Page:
One thing that I’ve definitely gotten better at throughout the years is knowing what things help cleanse my mind at the end of the day. And for me these include going to the gym, meditating in the morning (if I can) even if it is just for 10 minutes and trying to eat healthily. In the end, it’s about recognising and understanding what helps you to turn off your brain and what keeps you motivated; but also putting some distance between you and things, whether it’s physical distance or mental distance. Kind of decluttering and getting some perspective on things because it can feel hugely emotional and important at the time, but when you’ve been able to step away from it, you can see it more clearly. But that is very different for everybody as an individual, so spending the time to kind of understand that about yourself, I think is really important.
This is some useful advice, Clare. So what’s your daily mindset like and has it changed compared to your student years?
I think my daily mindset is always a little bit about who am I going to meet today, what am I going to learn from that person or how I can help them; and how am I going to find a way to communicate or work with that person to move something forward, especially in relation to work. I think for me it’s always about people and my days are based around people or, on some days, the lack of them.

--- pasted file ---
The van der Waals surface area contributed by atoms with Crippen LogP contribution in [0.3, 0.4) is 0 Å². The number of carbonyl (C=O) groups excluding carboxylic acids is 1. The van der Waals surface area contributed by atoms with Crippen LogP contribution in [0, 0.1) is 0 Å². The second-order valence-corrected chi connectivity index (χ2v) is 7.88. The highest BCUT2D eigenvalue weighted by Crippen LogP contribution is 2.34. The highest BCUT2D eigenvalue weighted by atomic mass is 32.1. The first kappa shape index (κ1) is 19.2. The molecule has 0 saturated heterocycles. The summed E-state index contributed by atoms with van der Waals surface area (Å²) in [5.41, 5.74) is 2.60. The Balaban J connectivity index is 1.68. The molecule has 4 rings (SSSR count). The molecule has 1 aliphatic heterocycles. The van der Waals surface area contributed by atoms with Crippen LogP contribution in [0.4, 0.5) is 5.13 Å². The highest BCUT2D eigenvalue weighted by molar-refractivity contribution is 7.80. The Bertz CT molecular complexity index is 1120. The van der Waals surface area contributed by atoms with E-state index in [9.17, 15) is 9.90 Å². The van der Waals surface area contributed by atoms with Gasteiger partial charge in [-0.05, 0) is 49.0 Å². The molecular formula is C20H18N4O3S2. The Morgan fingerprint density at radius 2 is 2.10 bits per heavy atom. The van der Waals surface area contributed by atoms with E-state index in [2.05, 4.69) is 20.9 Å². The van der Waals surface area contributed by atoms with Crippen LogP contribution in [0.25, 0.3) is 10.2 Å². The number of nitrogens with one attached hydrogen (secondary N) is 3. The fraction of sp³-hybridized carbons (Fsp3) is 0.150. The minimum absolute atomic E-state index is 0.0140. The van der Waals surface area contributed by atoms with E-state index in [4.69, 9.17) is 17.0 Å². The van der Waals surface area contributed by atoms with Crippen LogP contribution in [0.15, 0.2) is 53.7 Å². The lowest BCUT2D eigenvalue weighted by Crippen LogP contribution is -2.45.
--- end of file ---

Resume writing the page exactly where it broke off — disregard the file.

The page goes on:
💡 Clare’s extra piece of advice: Sometimes all you have to do is spend a day or a few hours where you don’t speak to any people, but need a good book and perhaps some fictional characters instead.
Sounds good. Speaking of books, what’s your favourite book at the moment? Any recommendations?
The brain: The Story of You and Incognito: The Secret Lives of The Brain by David Eagleman – those are my favourite two books that I’ve read probably in the last couple of years just because I’m fascinated by people; and I think so many of us carry pre-existing kind of stereotypes about why certain people are the way they are; and actually looking into the sort of biology of it alongside the sociology and psychology of it is really interesting; and it makes you rethink things and look at them in a fresh light as well.